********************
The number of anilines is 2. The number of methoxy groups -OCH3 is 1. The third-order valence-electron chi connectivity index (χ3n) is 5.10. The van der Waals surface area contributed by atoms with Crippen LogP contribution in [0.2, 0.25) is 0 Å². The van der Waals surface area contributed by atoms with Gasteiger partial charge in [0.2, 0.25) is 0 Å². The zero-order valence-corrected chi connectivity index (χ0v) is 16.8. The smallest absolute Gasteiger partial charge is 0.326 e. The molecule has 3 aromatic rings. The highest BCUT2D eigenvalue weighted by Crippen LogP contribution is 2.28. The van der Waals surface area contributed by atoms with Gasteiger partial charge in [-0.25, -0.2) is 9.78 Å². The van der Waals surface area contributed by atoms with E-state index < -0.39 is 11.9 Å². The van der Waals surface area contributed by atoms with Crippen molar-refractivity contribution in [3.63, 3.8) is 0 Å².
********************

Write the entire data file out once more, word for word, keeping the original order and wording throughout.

The number of anilines is 2. The number of methoxy groups -OCH3 is 1. The third-order valence-electron chi connectivity index (χ3n) is 5.10. The van der Waals surface area contributed by atoms with Crippen LogP contribution in [0.2, 0.25) is 0 Å². The van der Waals surface area contributed by atoms with Gasteiger partial charge in [0.2, 0.25) is 0 Å². The zero-order valence-corrected chi connectivity index (χ0v) is 16.8. The smallest absolute Gasteiger partial charge is 0.326 e. The molecule has 3 aromatic rings. The highest BCUT2D eigenvalue weighted by Crippen LogP contribution is 2.28. The van der Waals surface area contributed by atoms with Gasteiger partial charge in [-0.25, -0.2) is 9.78 Å². The van der Waals surface area contributed by atoms with E-state index < -0.39 is 11.9 Å². The van der Waals surface area contributed by atoms with Crippen molar-refractivity contribution in [3.63, 3.8) is 0 Å².